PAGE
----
Ale House Theatre is Toronto’s indie original practices producer, a purist mandate of which I was very wary before I finally saw their excellent Othello. It turns out that, despite what recent Stratford seasons have taught us, original practices actually can showcase Shakespeare at its best (though I still don’t agree that they come inherently closer to the playwright’s intention than a modern dress version). The company’s current production at their home just South East of Christie Station is somewhat uneven, with a cast split pretty cleanly between the outstanding and the underwhelming, but it has a clarity and thoughtfulness that is key to all great Shakespeare and two stunning performances in particular had me more emotionally invested than I’ve ever been in Othello (in my opinion one of the most frustrating plays in the canon).
In the title role, Anthony Sherwood struggles with the verse and stands out as too old in a fairly young cast. He never develops the sort of impactful chemistry with Desdemona that is necessary to sell their elopement (their kisses are these bizarre middle school pecks) and he pronounces “Iago” as “Eye-eh-go” which, if purposeful, is fairly inexplicable (is it a fixture of his “other”-ness perhaps?). A casting misstep with the title character is a massive flaw but, luckily for Ale House, the antihero construction of Othello allows it to not be a damning flaw. This may be Othello’s tragedy, but it’s Iago’s play and regular Ale House player Tayves Fiddis completely owns it.
Fiddis is a captivating Iago, charming but elusive. He pulls the audience in with confessional soliloquies, alluring enough to make you want to be complicit in his crimes, then immediately shuts everyone out as the cold veneer of his public face returns, a reminder that this villain works alone and those confessions you took at face value may not have even been the whole truth. He does the same thing to his wife Emilia (played with refreshing frankness by Andrea Brown), turning on the latent sexual element of their relationship when he needs her to do his bidding then dropping all interest the moment he knows she’s hooked. In one of the play’s most effective bits of staging, he presses her seductively against a doorway only to push her through and close the door behind her; it’s as funny as it is disturbing, which is pretty much the essence of Iago at his most interesting.
That Brown’s memorable Emilia seems to believe in her husband’s essential goodness until the moment his villainy becomes irrefutable is one of the production’s most interesting interpretations. The reason I don’t generally go in for original practices productions is that they often shy away from word pairings like “interesting interpretation” but insightful director Joshua Stodart places no such restrictions on his production, regardless of its traditional aesthetic. Each character here feels newly considered and thoughtfully developed from leading man Iago down to the small role of the Duke of Verona (excellently played with surprising humour by Paul Bryan). Patric Masurkevitch delivers a heartbreaking turn as the frustrating Brabantio and Chris Whidden cleverly layers a dash of irony in with Rodrigo’s amusing idiocy.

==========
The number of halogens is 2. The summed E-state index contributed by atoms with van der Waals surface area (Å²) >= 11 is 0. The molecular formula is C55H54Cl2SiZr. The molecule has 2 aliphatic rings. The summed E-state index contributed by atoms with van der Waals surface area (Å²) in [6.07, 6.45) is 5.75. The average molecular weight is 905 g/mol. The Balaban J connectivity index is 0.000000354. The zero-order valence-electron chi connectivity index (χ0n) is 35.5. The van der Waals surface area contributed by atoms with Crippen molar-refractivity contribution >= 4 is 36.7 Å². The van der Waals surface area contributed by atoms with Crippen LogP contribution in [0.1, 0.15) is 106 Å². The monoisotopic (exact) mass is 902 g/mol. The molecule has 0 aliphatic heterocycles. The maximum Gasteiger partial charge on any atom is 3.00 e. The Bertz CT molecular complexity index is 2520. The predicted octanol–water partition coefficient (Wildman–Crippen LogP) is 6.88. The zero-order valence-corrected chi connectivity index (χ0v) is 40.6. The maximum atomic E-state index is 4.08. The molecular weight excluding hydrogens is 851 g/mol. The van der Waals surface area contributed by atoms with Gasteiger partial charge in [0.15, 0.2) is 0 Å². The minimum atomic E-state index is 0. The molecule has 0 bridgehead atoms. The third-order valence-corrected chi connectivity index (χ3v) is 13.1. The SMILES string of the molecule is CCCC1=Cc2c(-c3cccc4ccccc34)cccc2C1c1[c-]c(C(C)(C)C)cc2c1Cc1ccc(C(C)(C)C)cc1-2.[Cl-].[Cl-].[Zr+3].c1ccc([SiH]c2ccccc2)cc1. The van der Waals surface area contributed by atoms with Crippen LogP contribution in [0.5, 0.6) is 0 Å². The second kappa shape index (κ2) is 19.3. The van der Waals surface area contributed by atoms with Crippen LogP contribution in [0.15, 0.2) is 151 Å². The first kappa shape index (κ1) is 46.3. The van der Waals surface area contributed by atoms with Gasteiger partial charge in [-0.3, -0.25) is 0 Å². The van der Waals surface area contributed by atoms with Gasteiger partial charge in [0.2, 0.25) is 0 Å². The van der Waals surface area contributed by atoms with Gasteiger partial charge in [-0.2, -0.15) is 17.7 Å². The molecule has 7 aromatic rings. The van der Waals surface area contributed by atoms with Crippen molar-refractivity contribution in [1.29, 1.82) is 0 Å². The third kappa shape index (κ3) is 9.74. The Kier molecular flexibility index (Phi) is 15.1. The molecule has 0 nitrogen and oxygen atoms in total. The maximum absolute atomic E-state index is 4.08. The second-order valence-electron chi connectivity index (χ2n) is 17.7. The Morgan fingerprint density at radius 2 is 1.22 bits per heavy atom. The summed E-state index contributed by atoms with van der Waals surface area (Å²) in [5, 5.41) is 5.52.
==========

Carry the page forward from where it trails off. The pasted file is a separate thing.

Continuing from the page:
The only interpretation that doesn’t quite land is Alex Coté as a flamboyant and foolish Cassio, an angle on the character that makes Othello’s wild leaps of jealous logic even more infuriating, especially when faced with a Desdemona as worthy of high regard as Hilary McCormack. Throughout the first few acts, McCormack’s regal Desdemona radiates warmth and intelligence, endearing the audience to her as she confidently stands up to her father and kindly agrees to lobby Othello on Cassio’s behalf. I’ve never been so taken with a Desdemona (the character often suffers from severe ingénue-itis) and the effect of caring so strongly for her completely opened up the play’s final two acts. A brutal slap early in act four (kudos to “Master of Combat” Todd Campbell) shakes some of the shine off of McCormack’s Desdemona and the anger she takes pains to hide in her defiant response of “I have not deserved this” is shared by the audience. The tricky subservience of her final scenes is clarified for the modern audience by palpable fear- from the moment he hits her, McCormack never again looks Sherwood in the eye; she now trembles slightly at his touch. Here the period setting comes in handy as the limits it places on Desdemona’s options trap her into her tragedy and the once commanding McCormack is reduced to playing bittersweet resignation, which she heartbreakingly layers with just a hint of hope.
An incredible tension is created by star performances from Iago and his ultimate victim Desdemona. Othello is far too complicit in his own tragedy to be called a hero or a victim and here, as played by an easily over-matched performer, he’s almost reduced to a fifth business role, but the intriguing figures who usually stand behind (or beside) him newly enlighten the text when they take over as its leading players. This may look like the most typical of Othellos ever staged, with its doublets and corsets and Globe-esque stage configuration (complete with discounted seats for the “groundlings”), but I’ve never cared for Othello and Ale House’s version made me care. Stodart keeps the pace up and the transitions smooth, infuses strong humour at carefully chosen times, and allows his characters a life of their own beyond their SparkNotes-approved classic incarnations. But it’s the intriguing and uneasy cognitive dissonance of being both entranced by Iago and invested in Desdemona that pulled me to the edge of my seat and got my heart involved in my experience of this Othello, an Othello that should be called anything but Othello.